When your emotions are life-enhancing and not self-destructive, there’s certainly nothing wrong with following them. Indulge your life-serving emotions fully. But if the emotions are harmful to your life, and you know for sure that to act on them is counterproductive, then you need to pursue a different course. Action is also very important. Self-change is not only cognitive; it’s also behavioral.

If you feel like telling your boss off, even though you know you don’t have full evidence for your feelings, then don’t act on the feeling. If you determine that you have good reason to be angry at your boss, then: think about your evidence, rehearse a professional way to phrase your grievance, and follow through with your decision. The same applies to dealings with your spouse, your children, your parents—or whomever you encounter.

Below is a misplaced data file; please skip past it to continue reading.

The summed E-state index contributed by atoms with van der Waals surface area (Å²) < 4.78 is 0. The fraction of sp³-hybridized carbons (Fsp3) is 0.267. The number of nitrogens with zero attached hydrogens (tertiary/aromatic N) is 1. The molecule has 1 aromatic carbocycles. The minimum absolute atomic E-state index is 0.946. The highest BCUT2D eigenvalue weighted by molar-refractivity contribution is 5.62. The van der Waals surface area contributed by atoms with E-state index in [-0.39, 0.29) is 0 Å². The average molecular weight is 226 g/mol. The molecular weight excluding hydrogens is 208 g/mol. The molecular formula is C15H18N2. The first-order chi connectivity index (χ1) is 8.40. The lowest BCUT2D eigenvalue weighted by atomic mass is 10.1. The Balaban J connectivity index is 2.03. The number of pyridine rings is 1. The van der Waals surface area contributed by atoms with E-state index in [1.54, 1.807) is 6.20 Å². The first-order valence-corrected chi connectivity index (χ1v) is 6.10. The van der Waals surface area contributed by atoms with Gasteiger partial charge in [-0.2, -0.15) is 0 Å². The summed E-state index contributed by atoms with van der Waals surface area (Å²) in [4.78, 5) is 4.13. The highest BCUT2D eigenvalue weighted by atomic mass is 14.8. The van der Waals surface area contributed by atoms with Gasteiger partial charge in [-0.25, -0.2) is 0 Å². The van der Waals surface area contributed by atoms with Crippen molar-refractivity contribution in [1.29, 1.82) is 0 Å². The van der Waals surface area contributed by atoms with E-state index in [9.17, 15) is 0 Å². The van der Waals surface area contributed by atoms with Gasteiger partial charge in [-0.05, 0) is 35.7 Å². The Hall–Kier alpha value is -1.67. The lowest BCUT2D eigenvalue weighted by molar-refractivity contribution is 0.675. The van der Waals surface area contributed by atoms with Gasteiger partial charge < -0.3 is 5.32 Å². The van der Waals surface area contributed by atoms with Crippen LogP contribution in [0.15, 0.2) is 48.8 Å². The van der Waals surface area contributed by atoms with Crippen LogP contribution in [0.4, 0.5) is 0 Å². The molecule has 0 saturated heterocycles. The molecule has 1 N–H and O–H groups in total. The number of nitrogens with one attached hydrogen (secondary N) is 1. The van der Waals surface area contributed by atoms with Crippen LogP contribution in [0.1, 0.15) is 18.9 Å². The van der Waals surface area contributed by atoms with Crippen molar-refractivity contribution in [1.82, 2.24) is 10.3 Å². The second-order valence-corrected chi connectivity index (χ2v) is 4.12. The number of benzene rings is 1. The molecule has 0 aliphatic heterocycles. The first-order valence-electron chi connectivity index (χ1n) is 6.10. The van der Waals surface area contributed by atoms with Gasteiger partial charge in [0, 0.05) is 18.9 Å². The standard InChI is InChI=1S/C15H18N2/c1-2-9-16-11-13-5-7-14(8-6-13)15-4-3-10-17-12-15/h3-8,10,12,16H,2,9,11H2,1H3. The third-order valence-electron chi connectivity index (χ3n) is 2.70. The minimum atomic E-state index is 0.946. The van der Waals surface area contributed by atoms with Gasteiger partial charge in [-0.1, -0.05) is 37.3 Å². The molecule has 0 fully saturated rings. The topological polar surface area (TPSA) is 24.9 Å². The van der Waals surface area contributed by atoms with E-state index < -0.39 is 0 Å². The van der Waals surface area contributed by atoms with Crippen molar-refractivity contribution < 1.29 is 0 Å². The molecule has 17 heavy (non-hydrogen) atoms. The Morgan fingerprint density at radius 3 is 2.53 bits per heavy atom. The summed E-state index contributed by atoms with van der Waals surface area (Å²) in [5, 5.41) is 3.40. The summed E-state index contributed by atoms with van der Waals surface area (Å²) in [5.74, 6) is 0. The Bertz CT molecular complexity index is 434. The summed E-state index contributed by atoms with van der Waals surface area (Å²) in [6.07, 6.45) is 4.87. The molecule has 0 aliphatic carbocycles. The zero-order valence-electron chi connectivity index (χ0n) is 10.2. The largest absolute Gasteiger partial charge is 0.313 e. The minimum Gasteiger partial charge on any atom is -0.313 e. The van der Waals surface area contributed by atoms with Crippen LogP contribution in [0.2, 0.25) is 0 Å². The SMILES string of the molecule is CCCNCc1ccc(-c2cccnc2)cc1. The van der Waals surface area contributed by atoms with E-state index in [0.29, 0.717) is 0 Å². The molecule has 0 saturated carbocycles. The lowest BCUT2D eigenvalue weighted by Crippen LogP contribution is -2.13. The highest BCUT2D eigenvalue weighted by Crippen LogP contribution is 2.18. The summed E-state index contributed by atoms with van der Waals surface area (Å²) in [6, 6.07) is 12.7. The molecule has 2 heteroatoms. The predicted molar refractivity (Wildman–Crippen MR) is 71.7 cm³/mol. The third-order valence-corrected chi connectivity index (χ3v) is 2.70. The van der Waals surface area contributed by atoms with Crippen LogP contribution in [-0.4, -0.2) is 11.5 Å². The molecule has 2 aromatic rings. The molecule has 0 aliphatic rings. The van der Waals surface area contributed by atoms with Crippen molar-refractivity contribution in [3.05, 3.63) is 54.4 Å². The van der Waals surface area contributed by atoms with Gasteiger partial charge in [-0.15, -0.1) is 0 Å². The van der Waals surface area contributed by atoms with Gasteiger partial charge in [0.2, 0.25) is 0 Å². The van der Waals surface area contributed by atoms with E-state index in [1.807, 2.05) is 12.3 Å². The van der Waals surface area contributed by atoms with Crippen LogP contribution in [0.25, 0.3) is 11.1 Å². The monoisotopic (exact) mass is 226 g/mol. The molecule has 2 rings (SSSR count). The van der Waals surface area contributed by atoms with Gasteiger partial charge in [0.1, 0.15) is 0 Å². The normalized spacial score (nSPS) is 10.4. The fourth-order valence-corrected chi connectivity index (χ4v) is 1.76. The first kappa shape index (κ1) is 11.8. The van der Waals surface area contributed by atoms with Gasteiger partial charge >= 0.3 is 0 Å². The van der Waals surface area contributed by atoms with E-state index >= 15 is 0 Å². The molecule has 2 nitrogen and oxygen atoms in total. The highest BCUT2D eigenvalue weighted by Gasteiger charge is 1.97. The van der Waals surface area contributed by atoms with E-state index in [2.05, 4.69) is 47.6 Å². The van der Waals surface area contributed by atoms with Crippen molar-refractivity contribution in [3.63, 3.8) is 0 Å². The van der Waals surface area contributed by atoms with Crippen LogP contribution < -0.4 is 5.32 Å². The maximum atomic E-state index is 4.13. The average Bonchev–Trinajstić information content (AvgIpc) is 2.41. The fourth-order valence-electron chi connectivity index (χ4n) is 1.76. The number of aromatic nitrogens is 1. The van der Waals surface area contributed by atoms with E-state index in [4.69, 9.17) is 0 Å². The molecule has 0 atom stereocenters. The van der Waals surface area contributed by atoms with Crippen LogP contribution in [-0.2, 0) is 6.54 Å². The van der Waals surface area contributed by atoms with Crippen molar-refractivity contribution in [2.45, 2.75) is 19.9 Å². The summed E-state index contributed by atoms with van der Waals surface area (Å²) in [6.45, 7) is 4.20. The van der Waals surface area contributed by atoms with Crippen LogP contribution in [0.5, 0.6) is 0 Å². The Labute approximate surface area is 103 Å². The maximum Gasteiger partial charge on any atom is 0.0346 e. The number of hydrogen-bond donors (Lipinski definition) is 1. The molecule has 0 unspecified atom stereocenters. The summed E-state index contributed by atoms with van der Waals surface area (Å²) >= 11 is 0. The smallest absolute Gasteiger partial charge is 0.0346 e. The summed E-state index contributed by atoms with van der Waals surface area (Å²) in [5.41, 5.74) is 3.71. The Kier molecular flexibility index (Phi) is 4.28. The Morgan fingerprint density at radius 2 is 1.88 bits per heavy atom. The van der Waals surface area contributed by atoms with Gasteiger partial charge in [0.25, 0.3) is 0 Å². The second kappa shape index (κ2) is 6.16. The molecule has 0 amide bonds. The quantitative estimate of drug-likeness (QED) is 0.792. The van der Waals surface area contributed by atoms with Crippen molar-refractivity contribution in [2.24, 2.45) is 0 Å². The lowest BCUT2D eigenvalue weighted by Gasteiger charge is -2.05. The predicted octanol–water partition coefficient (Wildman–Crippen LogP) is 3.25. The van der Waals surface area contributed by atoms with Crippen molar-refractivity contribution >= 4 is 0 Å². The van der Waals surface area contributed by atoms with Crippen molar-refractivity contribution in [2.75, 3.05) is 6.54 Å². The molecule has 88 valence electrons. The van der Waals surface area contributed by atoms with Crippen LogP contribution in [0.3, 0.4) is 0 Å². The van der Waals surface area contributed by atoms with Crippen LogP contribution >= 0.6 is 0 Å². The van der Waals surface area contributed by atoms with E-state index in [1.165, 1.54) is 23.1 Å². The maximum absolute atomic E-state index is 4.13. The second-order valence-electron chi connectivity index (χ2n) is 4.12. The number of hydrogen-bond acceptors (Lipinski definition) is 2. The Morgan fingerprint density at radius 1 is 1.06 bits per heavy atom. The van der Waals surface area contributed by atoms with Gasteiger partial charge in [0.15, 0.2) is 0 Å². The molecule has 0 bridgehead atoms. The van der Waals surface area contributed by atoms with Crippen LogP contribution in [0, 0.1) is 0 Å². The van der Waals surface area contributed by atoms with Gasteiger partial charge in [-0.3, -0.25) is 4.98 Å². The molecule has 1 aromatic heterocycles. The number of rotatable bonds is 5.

Failing to live by reason—not just as some remote intellectual abstraction, but every waking moment of your life — can have dire consequences. To cite an extreme example, look at the increasing violence in today’s schools. Children are increasingly taught that their feelings are what matter most. Some school districts, it has been documented, have even ‘readjusted’
the test scores of students to higher than they really are. (Why? To spare their feelings.)